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Archaeo News 

19 December 2005
Several finds unearthed on Irish road route

There have been a number of archaeological discoveries along the routes of the proposed new sections of the M7/M8 motorways through Laois (Ireland). Last week the National Roads Authority released a booklet on the finds. Tests on sites from Portlaoise to Borris-in-Ossory in the west and extending as far south as Cullahill have been carried out. The sites date from the Neolithic period and extend through the Bronze age and Iron age, spanning a period between 4,000 BCE to 500 CE.
     The leaflet says that during testing in Parknahown townland a quantity of prehistoric pottery dating from the Neolithic period were revealed. The pottery had been placed in a small pit and several other small pits or postholes in close proximity, has been fully excavated. While these pits do not appear to form a structure, they may have been part of a settlement or more likely a ritual site during the Neolithic when the first farmers in Ireland put down their roots and made a mark on the Irish landscape. Within the early medieval ringfort at Derrinsallagh a quantity of flints and pottery dating from the Neolithic period were revealed suggesting that this medieval site had earlier beginnings in the prehistoric period.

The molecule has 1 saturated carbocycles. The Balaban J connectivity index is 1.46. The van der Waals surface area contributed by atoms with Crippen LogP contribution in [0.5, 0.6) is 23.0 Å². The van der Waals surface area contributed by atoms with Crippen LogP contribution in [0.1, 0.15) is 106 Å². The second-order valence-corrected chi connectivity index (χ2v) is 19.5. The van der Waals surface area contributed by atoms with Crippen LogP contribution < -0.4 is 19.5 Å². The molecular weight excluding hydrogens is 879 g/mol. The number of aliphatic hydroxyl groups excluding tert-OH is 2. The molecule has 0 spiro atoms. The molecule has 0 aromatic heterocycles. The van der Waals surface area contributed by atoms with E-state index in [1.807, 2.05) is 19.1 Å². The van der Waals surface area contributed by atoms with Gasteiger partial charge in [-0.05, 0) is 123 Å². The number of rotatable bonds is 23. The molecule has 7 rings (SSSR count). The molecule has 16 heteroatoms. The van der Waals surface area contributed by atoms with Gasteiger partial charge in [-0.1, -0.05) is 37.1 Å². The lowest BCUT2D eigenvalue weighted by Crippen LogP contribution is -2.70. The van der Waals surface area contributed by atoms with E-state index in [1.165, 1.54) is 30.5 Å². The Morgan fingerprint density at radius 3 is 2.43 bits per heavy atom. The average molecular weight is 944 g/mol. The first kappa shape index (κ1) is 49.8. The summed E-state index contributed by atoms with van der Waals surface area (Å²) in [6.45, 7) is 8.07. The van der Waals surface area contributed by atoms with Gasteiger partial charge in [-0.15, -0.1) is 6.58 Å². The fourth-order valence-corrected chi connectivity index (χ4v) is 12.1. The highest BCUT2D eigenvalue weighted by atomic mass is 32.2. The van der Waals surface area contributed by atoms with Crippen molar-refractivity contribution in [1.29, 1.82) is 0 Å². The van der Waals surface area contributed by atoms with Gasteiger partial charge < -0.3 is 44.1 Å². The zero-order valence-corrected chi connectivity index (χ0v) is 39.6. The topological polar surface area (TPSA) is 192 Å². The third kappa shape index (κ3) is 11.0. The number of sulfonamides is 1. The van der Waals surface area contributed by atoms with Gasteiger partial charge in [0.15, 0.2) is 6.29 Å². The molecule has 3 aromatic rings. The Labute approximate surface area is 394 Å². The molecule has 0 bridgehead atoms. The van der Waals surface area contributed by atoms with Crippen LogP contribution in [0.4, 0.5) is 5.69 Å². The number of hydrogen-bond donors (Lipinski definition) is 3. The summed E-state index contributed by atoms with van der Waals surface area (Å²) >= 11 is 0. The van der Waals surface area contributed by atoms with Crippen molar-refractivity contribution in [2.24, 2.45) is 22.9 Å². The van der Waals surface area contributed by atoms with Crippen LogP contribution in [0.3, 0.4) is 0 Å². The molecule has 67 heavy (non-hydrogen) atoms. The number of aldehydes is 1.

At Shanboe, a series of fulachta fiadh (low mounds of burnt stone) together with pits, troughs, stake-holes and a possible structure has been excavated. An existing roadway at Derrinsallagh cuts a newly found ringfort in half. In this area, a corn drying kiln has been uncovered. It appears as though the kiln was rebuilt on at least three occasions. The kiln still retained cereal grains, which will be the subject to environmental analysis. Other materials found during the digs were a flint knife, zoomorphic penannular brooch, decorated bone comb, bronze age pottery and arrowheads.

Source. Laois Nationalist (15 December 2005)

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